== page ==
Here’s something. Research indicates that children are much more likely to learn skills and thrive if parents praise them for “being” rather than “doing.” What does this mean? Basically, if you want to encourage your kids to help around the house, then instead of telling them, “It was so helpful when you cleared your dishes” or “You did such a good job with that,” you can say, “You are such a helper.” The difference here is that you are focusing not on what they did but on what they are: a helper. Sounds simple, right?
But wait a minute. Isn’t that “labeling?” And aren’t we supposed to avoid doing that? I have to admit that for this reason I have had a hard time getting my head around this. Especially since, as a new parent, I had read psychologist Alfie Kohn’s book Unconditional Parenting, in which he insists that while criticizing our children is clearly not helpful, neither is praising them. According to Kohn, the best kind of discipline is intrinsic (coming from within) rather than from others. This stuck with me. So when in recent years I have learned more about what works with kids, I have had to adjust my thinking on this.
In addition, I have always been disturbed by what I saw as an overuse of the phrase “Good job.” As in, the child has climbed the steps of the play structure at the park and the parent calls out, “Good job!” The child goes down the slide and the parent says, “Good job!” Etc. Too much of this, I thought, would give the child an inflated sense that everything they did was valuable, special, amazing. Is this good for the child’s sense of self? I don’t think so.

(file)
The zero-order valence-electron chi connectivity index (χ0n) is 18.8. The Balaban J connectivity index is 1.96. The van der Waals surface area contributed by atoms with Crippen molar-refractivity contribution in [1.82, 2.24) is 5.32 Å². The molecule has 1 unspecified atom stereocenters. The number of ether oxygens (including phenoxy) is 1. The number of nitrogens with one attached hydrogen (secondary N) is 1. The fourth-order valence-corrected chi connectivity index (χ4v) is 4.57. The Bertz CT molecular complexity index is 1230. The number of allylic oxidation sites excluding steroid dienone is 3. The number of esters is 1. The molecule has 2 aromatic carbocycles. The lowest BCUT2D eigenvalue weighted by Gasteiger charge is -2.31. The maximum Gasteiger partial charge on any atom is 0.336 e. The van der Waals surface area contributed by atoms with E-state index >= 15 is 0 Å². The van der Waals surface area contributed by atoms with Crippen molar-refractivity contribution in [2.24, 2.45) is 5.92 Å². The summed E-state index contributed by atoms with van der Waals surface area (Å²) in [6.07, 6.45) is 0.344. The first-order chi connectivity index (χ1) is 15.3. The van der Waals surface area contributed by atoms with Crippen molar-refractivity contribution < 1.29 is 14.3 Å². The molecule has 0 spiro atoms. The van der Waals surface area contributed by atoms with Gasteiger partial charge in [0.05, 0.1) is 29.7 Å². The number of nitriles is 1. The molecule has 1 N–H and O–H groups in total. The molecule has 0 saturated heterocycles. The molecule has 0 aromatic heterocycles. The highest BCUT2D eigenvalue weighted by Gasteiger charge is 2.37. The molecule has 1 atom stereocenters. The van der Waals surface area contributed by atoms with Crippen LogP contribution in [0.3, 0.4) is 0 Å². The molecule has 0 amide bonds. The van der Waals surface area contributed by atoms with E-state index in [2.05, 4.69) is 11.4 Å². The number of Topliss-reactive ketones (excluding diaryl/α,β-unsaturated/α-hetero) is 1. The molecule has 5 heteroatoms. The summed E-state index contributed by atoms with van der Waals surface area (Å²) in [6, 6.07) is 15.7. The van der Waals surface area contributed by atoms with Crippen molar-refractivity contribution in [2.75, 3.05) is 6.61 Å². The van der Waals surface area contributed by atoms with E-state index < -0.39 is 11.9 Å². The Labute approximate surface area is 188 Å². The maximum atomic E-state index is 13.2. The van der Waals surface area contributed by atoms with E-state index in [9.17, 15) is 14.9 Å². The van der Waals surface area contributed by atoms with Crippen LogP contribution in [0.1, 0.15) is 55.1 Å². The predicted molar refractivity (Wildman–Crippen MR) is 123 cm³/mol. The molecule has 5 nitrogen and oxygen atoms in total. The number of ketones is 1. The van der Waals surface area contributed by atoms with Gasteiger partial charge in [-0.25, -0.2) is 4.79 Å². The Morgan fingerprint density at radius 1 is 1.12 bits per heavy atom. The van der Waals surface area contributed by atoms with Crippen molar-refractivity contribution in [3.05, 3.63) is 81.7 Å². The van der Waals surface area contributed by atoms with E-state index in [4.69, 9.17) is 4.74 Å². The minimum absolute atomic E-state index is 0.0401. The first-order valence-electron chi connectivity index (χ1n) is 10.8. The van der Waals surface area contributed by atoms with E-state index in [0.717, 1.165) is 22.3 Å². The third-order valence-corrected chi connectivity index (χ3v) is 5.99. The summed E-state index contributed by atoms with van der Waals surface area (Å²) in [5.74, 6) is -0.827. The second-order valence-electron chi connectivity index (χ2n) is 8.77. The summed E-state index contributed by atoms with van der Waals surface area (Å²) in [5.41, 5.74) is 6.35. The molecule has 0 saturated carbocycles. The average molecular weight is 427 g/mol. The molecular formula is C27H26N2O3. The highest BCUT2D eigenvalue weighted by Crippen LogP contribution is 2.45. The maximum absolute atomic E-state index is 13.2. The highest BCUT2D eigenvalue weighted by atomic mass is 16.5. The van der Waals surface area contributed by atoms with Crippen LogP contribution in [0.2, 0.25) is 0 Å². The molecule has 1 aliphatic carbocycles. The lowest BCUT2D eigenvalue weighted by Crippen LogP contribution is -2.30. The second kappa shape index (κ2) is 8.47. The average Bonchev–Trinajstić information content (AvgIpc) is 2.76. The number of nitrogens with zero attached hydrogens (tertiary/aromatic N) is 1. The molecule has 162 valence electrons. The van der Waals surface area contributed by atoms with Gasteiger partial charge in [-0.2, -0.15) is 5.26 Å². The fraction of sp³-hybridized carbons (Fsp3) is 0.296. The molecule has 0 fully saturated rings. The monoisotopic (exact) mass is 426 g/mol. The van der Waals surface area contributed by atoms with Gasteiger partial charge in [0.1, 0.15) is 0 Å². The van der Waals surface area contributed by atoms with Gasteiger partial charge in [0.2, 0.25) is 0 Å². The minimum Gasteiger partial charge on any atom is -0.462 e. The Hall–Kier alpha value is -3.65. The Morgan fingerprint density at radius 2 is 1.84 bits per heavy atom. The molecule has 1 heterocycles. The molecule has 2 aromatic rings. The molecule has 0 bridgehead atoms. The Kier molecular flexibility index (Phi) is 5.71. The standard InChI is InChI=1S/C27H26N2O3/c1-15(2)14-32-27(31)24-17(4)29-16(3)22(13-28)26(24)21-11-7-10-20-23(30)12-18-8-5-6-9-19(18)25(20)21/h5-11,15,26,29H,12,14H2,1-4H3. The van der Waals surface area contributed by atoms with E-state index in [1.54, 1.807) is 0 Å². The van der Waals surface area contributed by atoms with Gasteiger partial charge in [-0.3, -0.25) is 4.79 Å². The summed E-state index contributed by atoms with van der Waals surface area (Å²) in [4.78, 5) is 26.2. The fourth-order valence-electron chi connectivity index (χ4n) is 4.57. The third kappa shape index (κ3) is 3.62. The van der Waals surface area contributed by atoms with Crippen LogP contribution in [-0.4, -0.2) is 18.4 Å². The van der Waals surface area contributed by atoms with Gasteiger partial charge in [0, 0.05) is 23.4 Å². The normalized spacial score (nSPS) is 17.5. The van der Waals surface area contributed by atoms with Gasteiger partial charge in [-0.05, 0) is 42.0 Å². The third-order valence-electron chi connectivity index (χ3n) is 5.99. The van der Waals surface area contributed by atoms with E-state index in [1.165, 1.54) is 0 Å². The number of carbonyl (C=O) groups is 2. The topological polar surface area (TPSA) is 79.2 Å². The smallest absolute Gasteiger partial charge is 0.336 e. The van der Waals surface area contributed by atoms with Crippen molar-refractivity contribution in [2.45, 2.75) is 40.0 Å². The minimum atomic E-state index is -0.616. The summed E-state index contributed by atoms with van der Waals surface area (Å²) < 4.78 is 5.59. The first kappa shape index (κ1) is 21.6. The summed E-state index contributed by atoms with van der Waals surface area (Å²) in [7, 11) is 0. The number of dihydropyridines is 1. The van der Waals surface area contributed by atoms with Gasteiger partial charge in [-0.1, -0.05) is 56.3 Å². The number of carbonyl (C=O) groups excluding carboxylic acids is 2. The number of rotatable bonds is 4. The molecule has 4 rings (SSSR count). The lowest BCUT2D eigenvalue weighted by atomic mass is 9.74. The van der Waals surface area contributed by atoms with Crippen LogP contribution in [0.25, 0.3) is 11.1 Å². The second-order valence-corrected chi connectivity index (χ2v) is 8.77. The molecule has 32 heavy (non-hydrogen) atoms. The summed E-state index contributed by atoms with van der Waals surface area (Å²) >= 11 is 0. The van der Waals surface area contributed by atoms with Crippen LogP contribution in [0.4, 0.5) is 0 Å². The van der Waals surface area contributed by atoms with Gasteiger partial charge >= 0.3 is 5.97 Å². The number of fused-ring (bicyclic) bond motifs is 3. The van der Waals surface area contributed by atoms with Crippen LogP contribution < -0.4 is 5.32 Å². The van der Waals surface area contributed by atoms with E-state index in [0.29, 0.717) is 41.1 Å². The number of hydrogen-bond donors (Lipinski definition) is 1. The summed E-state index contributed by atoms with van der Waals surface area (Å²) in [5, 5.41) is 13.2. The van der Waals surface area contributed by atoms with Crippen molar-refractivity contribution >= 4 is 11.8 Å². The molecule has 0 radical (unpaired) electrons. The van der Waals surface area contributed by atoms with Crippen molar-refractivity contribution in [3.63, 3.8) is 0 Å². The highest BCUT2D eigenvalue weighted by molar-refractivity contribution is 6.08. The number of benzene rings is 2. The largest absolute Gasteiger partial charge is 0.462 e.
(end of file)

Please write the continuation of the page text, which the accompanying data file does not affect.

Is there a place for “Good job?” Sure! When a child is working on a developmental milestone, such as reading or potty training, or even learning algebra, it is good and appropriate to acknowledge this.
The best way to do this, however, is to praise them for who they are, for being. “You’re such a good helper.” “You’re always so thoughtful.” “You’re such a good brother.” The research indicates that a child is much more likely to do helpful, or thoughtful, or brotherly things if they understand that it is part of who they are. This quality is not contingent upon their having accomplished a task well (how frustrating, then, when they are not able to do the good thing, or when something else—tiredness, hunger, a feeling of hurt, an unmet need—gets in the way). Rather, if doing these things is a quality they possess, the default setting, they will do it when they can. It’s simply who they are.
There is a practical side to this for parents. We don’t have to coax, or bribe, or cajole, or coerce, a child to do their chores if the chore is what they do because they are helpful, and helpful people do chores. The expectation takes care of itself. When I realized this, I was able to align it with Kohn’s ideal of intrinsic motivation: they will desire, on their own, to do the good thing if it is simply what they do. How cool is that?
Of course, there is always room for a well-placed “Good job.” Or just a hug.